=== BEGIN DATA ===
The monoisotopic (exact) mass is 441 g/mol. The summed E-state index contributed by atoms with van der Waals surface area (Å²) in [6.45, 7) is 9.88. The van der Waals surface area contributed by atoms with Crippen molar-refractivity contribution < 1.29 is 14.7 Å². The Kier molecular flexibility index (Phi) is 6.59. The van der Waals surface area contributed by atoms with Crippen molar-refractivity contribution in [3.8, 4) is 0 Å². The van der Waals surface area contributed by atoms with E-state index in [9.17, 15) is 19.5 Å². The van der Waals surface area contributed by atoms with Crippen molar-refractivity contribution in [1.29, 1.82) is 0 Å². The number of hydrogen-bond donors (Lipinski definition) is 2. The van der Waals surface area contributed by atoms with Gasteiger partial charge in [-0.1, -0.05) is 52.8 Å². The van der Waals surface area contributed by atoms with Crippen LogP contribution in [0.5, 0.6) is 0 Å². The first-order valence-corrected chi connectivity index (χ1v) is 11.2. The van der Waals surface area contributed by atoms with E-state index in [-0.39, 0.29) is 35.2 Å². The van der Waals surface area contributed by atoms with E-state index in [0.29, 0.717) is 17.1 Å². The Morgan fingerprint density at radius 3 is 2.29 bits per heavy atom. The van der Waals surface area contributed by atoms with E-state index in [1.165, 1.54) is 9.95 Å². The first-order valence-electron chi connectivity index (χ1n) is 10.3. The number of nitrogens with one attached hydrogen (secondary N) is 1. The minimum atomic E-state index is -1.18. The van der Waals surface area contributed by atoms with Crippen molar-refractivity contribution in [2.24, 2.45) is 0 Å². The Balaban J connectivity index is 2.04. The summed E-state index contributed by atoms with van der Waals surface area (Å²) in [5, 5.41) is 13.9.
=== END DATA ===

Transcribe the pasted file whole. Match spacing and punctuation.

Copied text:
The monoisotopic (exact) mass is 441 g/mol. The summed E-state index contributed by atoms with van der Waals surface area (Å²) in [6.45, 7) is 9.88. The van der Waals surface area contributed by atoms with Crippen molar-refractivity contribution < 1.29 is 14.7 Å². The Kier molecular flexibility index (Phi) is 6.59. The van der Waals surface area contributed by atoms with Crippen molar-refractivity contribution in [3.8, 4) is 0 Å². The van der Waals surface area contributed by atoms with E-state index in [9.17, 15) is 19.5 Å². The van der Waals surface area contributed by atoms with Crippen molar-refractivity contribution in [1.29, 1.82) is 0 Å². The number of hydrogen-bond donors (Lipinski definition) is 2. The van der Waals surface area contributed by atoms with Gasteiger partial charge in [-0.1, -0.05) is 52.8 Å². The van der Waals surface area contributed by atoms with Crippen LogP contribution in [0.5, 0.6) is 0 Å². The first-order valence-corrected chi connectivity index (χ1v) is 11.2. The van der Waals surface area contributed by atoms with E-state index in [-0.39, 0.29) is 35.2 Å². The van der Waals surface area contributed by atoms with E-state index in [0.29, 0.717) is 17.1 Å². The Morgan fingerprint density at radius 3 is 2.29 bits per heavy atom. The van der Waals surface area contributed by atoms with E-state index in [1.165, 1.54) is 9.95 Å². The first-order valence-electron chi connectivity index (χ1n) is 10.3. The number of nitrogens with one attached hydrogen (secondary N) is 1. The minimum atomic E-state index is -1.18. The van der Waals surface area contributed by atoms with Crippen molar-refractivity contribution in [2.24, 2.45) is 0 Å². The Balaban J connectivity index is 2.04. The summed E-state index contributed by atoms with van der Waals surface area (Å²) in [5, 5.41) is 13.9.